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Inveneo ICT Sustainability Primer: What to consider when designing ICT projects in the developing world

By Wayan Vota on September 20, 2010

Since 2006, Inveneo and our Certified ICT Partners have delivered innovative information and communication technology (ICT) solutions reaching more than 1,500,000 people in over 500 communities in 25 countries in Sub-Saharan Africa, South Asia and Haiti.

We’ve learned a lot of lessons along the way on how to make an ICT project sustainable in resource-constrained environments, and we’re like to share them with you.

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Inveneo ICT Sustainability Primer

Inveneo specializes in delivering sustainable solutions for challenging rural and underserved environments. We design and build affordable, robust and reliable ICT systems for locations that have little power or Internet service. These areas often lack the local expertise necessary to successfully deploy and maintain technology. Therefore, we devote a large part of our efforts toward skills development.

One aspect of that skills development is ICTworks, which aims to be a premier resource for sharing and expanding knowledge on appropriate ICTs and the implementation processes that can make them sustainable in rural and underserved communities across the developing world.

Our goal with the Inveneo ICT Sustainability Primer (PDF) is to present these lessons via ICTworks as guidance to those planning ICT-intensive projects in low-resource settings in order to help them avoid common pitfalls. We cover everything from project management to ICT and power infrastructure, to support and facilities.

Yet we don’t pretend to have all the answers – we welcome your feedback and input to improve the sustainability of all ICT projects. Please add your comments below and we’ll incorporate them into future editions of the Primer.

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Written by
Wayan Vota co-founded ICTworks and is the Digital Health Director at IntraHealth International. He also co-founded Technology Salon, MERL Tech, ICTforAg, ICT4Djobs, ICT4Drinks, JadedAid, Kurante, OLPC News and a few other things. Opinions expressed here are his own and do not reflect the position of IntraHealth International or other ICTWorks sponsors.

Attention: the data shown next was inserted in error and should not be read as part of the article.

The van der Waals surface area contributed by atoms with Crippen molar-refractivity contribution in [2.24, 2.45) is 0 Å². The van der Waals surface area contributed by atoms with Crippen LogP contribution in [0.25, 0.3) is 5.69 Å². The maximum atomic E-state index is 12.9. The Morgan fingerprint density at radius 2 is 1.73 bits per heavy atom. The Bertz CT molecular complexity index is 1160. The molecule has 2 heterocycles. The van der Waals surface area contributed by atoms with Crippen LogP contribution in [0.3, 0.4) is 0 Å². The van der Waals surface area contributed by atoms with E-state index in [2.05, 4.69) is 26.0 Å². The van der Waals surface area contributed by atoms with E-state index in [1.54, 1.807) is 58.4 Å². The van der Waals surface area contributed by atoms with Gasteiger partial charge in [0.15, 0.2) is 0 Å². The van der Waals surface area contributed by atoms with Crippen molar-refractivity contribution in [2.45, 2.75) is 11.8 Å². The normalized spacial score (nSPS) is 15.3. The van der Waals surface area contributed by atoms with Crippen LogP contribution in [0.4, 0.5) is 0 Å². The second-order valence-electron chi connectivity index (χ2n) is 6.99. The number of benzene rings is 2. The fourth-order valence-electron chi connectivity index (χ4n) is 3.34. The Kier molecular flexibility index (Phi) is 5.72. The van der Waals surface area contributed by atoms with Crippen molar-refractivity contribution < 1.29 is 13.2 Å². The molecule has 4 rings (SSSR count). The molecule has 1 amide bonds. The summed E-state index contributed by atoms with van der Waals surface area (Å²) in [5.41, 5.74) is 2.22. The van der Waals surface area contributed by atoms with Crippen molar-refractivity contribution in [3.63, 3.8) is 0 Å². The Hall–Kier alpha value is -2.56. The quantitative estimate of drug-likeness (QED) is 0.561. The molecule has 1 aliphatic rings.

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One Comment to “Inveneo ICT Sustainability Primer: What to consider when designing ICT projects in the developing world”

  1. Sarah Webber says:

    Great checklist and pointers, good stuff!

    Having recently set up a computer lab at a school for people from Burma in Thailand, I would add a few things from my own experience.

    Support: Comprehensive, clear documentation is essential. Pictures are great. Make sure people know where to find it, and that it’s owned by local management, not just techs, to ensure it doesn’t disappear.

    Don’t just train onsite techs, get them to work with you from the outset. Work with them as apprentices who have buy-in, get them involved in decision making; they may have a better idea of what will work on the ground. Get them to run the user training and presentations on ‘what we are doing and why’ and ‘how you can help keep things running’.

    Consider remote control / remote support software. Get this set up early on. Train people in how to get remote support. Use it to provide ongoing training and contact with onsite techs.

    Transition: Hold workshops to discuss how people will use the systems for maximum effect / productivity; there are some systems which only work well if everyone is using them the same way (e.g. shared storage). Provide key insights and leadership, but avoid mandating decisions unless necessary.

    Consider simple documentation for users; training often only happens once, but users come and go, and key messages get lost over time (sometimes, as soon as you leave). Again, pictures are good. Follow up training (including remote contact, even by email) is also great.

    Security: as well as anti-virus, would be good to include pointers (to external resources?) re. simple steps to protect your network (e.g. WiFi settings, default Router passwords), systems (e.g. OS and software updates), user factors (cybersafety).